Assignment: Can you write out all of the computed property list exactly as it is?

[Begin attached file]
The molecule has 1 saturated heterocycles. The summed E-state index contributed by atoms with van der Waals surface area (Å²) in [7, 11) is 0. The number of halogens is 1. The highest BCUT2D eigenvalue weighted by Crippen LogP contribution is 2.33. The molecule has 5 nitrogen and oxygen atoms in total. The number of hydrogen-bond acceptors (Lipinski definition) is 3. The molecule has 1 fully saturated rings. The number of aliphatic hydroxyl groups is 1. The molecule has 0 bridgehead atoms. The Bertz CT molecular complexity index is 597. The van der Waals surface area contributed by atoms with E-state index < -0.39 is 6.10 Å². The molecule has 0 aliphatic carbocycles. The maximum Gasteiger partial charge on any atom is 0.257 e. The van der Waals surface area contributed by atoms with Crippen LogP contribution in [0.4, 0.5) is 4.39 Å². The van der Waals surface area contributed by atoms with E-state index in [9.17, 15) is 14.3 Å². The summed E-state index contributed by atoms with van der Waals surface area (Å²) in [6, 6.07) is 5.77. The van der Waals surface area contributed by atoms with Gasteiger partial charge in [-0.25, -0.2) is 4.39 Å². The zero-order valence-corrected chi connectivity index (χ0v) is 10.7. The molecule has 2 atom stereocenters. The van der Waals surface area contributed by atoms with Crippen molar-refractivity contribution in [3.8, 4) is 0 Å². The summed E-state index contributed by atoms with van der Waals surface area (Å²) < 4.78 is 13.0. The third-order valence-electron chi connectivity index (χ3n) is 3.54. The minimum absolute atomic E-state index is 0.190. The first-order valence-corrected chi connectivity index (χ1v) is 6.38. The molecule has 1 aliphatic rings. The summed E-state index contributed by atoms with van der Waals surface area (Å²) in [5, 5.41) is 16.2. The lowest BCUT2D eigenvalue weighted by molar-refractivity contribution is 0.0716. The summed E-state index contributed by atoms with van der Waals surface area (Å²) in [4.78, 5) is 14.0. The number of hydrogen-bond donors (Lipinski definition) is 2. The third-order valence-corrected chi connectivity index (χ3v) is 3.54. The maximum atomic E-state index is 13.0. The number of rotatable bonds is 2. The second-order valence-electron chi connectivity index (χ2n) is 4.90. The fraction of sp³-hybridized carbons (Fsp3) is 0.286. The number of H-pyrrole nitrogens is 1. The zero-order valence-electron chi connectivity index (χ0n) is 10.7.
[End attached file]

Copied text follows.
The molecule has 1 saturated heterocycles. The summed E-state index contributed by atoms with van der Waals surface area (Å²) in [7, 11) is 0. The number of halogens is 1. The highest BCUT2D eigenvalue weighted by Crippen LogP contribution is 2.33. The molecule has 5 nitrogen and oxygen atoms in total. The number of hydrogen-bond acceptors (Lipinski definition) is 3. The molecule has 1 fully saturated rings. The number of aliphatic hydroxyl groups is 1. The molecule has 0 bridgehead atoms. The Bertz CT molecular complexity index is 597. The van der Waals surface area contributed by atoms with E-state index < -0.39 is 6.10 Å². The molecule has 0 aliphatic carbocycles. The maximum Gasteiger partial charge on any atom is 0.257 e. The van der Waals surface area contributed by atoms with Crippen LogP contribution in [0.4, 0.5) is 4.39 Å². The van der Waals surface area contributed by atoms with E-state index in [9.17, 15) is 14.3 Å². The summed E-state index contributed by atoms with van der Waals surface area (Å²) in [6, 6.07) is 5.77. The van der Waals surface area contributed by atoms with Gasteiger partial charge in [-0.25, -0.2) is 4.39 Å². The zero-order valence-corrected chi connectivity index (χ0v) is 10.7. The molecule has 2 atom stereocenters. The van der Waals surface area contributed by atoms with Crippen molar-refractivity contribution in [3.8, 4) is 0 Å². The summed E-state index contributed by atoms with van der Waals surface area (Å²) < 4.78 is 13.0. The third-order valence-electron chi connectivity index (χ3n) is 3.54. The minimum absolute atomic E-state index is 0.190. The first-order valence-corrected chi connectivity index (χ1v) is 6.38. The molecule has 1 aliphatic rings. The summed E-state index contributed by atoms with van der Waals surface area (Å²) in [5, 5.41) is 16.2. The lowest BCUT2D eigenvalue weighted by molar-refractivity contribution is 0.0716. The summed E-state index contributed by atoms with van der Waals surface area (Å²) in [4.78, 5) is 14.0. The number of hydrogen-bond donors (Lipinski definition) is 2. The third-order valence-corrected chi connectivity index (χ3v) is 3.54. The maximum atomic E-state index is 13.0. The number of rotatable bonds is 2. The second-order valence-electron chi connectivity index (χ2n) is 4.90. The fraction of sp³-hybridized carbons (Fsp3) is 0.286. The number of H-pyrrole nitrogens is 1. The zero-order valence-electron chi connectivity index (χ0n) is 10.7.